Advocates for police reform have called for eight changes they believe will reduce killings by law enforcement. The recommendations, which include requiring officers to exhaust all options before shooting, have been widely shared on social media with the hashtag #8cantwait.
A recent review by Nashville’s Community Oversight Board reveals the Metro Nashville Police Department has already adopted some of these policies but still has room for improvement.
The board, which investigates claims of police misconduct and recommends policy changes, wants Metro Police to make three additional adjustments to its manual.
The group wants MNPD to expand its new ban on chokeholds to include other types of neck restraints. They also want the department to require de-escalation before officers use force and more specific wording in its ban on shooting from a moving car.
Clearer language in the department manual won’t completely solve the problem, says Peter Vielehr, the oversight agency’s lead researcher. But he says that data suggest it can make a big difference.
“There’s additional research, outside of #8cantwait analysis, that does show that restrictive use of force policies is correlated with fewer lethal and non-deadly uses of force,” he told board members when presenting his findings at a meeting Wednesday evening.
That finding is backed up back by research from Campaign Zero, the national organization that launched #8cantwait. The group’s data scientist found that “police departments that implement all eight use-of-force policies would kill 72% fewer people on average than departments with none of these policies in place.”
However, Vielehr said such a statistic could be misleading since few, if any, departments haven’t codified a single one of these policies. He added that drops in killings were also correlational and could potentially be attributed to other factors.
But Vielehr said joining the campaign would only help MNPD’s outcomes, even if it wouldn’t be a cure-all.
“This is a start,” he said. “These policies will not get us to zero, and they’re not intended that way. These are very mainstream policy proposals that are endorsed by leading police organizations.”
Vielehr found that MNPD had already implemented most of the #8cantwait policies. Some of those police changes came years ago, and others in the past few weeks.
According to the oversight agency, Nashville’s police department had implemented four of the eight recommendations before protesters started marching through downtown this spring. After residents urged officials to endorse all eight policies, MNPD announced in mid-June that it had compared the #8cantwait principles with its own manual and had taken steps to remedy the gaps it uncovered.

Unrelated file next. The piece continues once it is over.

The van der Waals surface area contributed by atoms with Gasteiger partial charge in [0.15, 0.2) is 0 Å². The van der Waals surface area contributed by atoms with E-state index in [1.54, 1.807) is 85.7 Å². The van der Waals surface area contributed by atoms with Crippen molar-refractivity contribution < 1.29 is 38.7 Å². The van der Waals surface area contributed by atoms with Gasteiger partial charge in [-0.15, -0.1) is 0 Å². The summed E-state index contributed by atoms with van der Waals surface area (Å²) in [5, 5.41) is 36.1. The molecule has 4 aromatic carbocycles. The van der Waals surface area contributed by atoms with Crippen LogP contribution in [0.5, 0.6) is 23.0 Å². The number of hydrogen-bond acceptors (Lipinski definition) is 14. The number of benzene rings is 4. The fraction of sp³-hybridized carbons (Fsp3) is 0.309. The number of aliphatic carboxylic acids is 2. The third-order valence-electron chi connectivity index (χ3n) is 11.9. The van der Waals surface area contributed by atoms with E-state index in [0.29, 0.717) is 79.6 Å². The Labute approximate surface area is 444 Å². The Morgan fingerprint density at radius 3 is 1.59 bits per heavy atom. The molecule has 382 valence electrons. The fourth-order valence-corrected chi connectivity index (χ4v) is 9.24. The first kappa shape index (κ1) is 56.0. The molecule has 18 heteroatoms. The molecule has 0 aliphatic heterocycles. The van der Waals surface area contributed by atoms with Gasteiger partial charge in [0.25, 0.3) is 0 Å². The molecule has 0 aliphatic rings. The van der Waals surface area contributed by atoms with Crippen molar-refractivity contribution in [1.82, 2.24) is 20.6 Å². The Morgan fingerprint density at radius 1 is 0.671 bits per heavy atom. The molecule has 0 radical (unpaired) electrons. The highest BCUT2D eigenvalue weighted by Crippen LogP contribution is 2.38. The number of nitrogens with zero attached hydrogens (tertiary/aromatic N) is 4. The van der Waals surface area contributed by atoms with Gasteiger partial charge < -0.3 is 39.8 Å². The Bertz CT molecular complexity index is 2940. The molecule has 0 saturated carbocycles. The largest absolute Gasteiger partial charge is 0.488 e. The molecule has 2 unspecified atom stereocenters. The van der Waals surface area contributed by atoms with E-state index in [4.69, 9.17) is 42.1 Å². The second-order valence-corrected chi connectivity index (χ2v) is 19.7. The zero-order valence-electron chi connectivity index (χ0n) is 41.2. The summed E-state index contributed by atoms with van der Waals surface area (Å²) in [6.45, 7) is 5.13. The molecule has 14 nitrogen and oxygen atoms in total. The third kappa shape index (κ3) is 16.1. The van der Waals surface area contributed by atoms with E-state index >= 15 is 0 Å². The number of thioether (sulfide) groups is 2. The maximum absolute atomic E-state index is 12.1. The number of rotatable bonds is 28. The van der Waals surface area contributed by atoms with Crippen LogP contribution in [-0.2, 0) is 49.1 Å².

The department officially banned chokeholds and strangleholds, which were already illegal in most cases under Tennessee law, though the COB has suggested tweaks to the new language. MNPD also added training that reminds officers of their duty to intervene if they see a colleague breaking the law or using excessive force.
Mayor launches use-of-force committee
The department has said it “remains committed” to reviewing its training and use of force policy.
“Our police department embraces the principles put forward in #8cantwait,” Chief Steve Anderson said in a statement released June 15. “We will continue to review, improve and strengthen MNPD policies that guide our officers.”
Mayor John Cooper has asked the department to complete a full review of its use-of-force policies. Earlier this month, he signed onto former President Barack Obama’s Mayor’s Pledge, which urges mayors, city councils and police oversight groups to reform their protocols. Cooper is assembling a task force to complete a comprehensive review, with help from the COB and community members.
Board members expressed some concerns about the task force at Wednesday’s meeting. Several questioned why the mayor’s office organized meetings behind closed doors, instead of leaving the work to the COB — a board voted into existence by the people of Nashville, in order to restore residents’ trust in police.
“We absolutely do want to involve the COB in this,” said John Buntin, the mayor’s policy director. “We welcome the partnership to do that. By assembling a broad and diverse group to also undertake in the analysis of this, we think we can bring more attention to this issue.”
But board members said that former mayors had already solicited feedback on police practices on multiple occasions, only to see their hours of work shelved by the next administration.
“We have to be aware of inquiry fatigue,” said board member Phyllis Hildreth. “What does it mean to keep asking people over and over again to give their opinion, to tell their stories about matters that are deeply important and deeply painful when they have not been listened to?”
Samantha Max is a Report for America corps member.